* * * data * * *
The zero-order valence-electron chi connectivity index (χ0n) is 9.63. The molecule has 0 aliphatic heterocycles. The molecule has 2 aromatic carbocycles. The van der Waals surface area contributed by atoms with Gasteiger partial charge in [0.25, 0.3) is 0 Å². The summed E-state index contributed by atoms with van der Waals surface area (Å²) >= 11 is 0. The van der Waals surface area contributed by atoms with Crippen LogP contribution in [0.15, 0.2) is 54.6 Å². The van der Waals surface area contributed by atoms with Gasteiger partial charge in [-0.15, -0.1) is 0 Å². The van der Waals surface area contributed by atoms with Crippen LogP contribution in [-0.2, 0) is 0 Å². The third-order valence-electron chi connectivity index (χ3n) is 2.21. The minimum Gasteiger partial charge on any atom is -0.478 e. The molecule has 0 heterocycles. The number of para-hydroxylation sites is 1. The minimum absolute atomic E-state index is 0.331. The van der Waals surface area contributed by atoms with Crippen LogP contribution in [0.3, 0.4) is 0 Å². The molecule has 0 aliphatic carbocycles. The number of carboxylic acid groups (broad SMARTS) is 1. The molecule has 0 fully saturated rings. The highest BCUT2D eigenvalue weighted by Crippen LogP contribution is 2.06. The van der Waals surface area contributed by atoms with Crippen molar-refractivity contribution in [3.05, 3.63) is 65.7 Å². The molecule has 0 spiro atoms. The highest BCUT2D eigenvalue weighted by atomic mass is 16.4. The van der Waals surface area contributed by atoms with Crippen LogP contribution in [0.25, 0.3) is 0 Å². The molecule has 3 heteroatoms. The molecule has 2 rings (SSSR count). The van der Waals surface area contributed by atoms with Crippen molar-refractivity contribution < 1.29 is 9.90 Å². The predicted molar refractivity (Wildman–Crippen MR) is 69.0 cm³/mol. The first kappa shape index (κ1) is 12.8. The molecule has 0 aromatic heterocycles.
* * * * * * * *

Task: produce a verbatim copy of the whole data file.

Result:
The zero-order valence-electron chi connectivity index (χ0n) is 9.63. The molecule has 0 aliphatic heterocycles. The molecule has 2 aromatic carbocycles. The van der Waals surface area contributed by atoms with Gasteiger partial charge in [0.25, 0.3) is 0 Å². The summed E-state index contributed by atoms with van der Waals surface area (Å²) >= 11 is 0. The van der Waals surface area contributed by atoms with Crippen LogP contribution in [0.15, 0.2) is 54.6 Å². The van der Waals surface area contributed by atoms with Gasteiger partial charge in [-0.15, -0.1) is 0 Å². The van der Waals surface area contributed by atoms with Crippen LogP contribution in [-0.2, 0) is 0 Å². The third-order valence-electron chi connectivity index (χ3n) is 2.21. The minimum Gasteiger partial charge on any atom is -0.478 e. The molecule has 0 heterocycles. The number of para-hydroxylation sites is 1. The minimum absolute atomic E-state index is 0.331. The van der Waals surface area contributed by atoms with Crippen LogP contribution in [0.3, 0.4) is 0 Å². The molecule has 0 aliphatic carbocycles. The number of carboxylic acid groups (broad SMARTS) is 1. The molecule has 0 fully saturated rings. The highest BCUT2D eigenvalue weighted by Crippen LogP contribution is 2.06. The van der Waals surface area contributed by atoms with Crippen molar-refractivity contribution in [3.05, 3.63) is 65.7 Å². The molecule has 0 spiro atoms. The highest BCUT2D eigenvalue weighted by atomic mass is 16.4. The van der Waals surface area contributed by atoms with Crippen LogP contribution in [0.25, 0.3) is 0 Å². The molecule has 3 heteroatoms. The molecule has 2 rings (SSSR count). The van der Waals surface area contributed by atoms with Crippen molar-refractivity contribution < 1.29 is 9.90 Å². The predicted molar refractivity (Wildman–Crippen MR) is 69.0 cm³/mol. The first kappa shape index (κ1) is 12.8. The molecule has 0 aromatic heterocycles.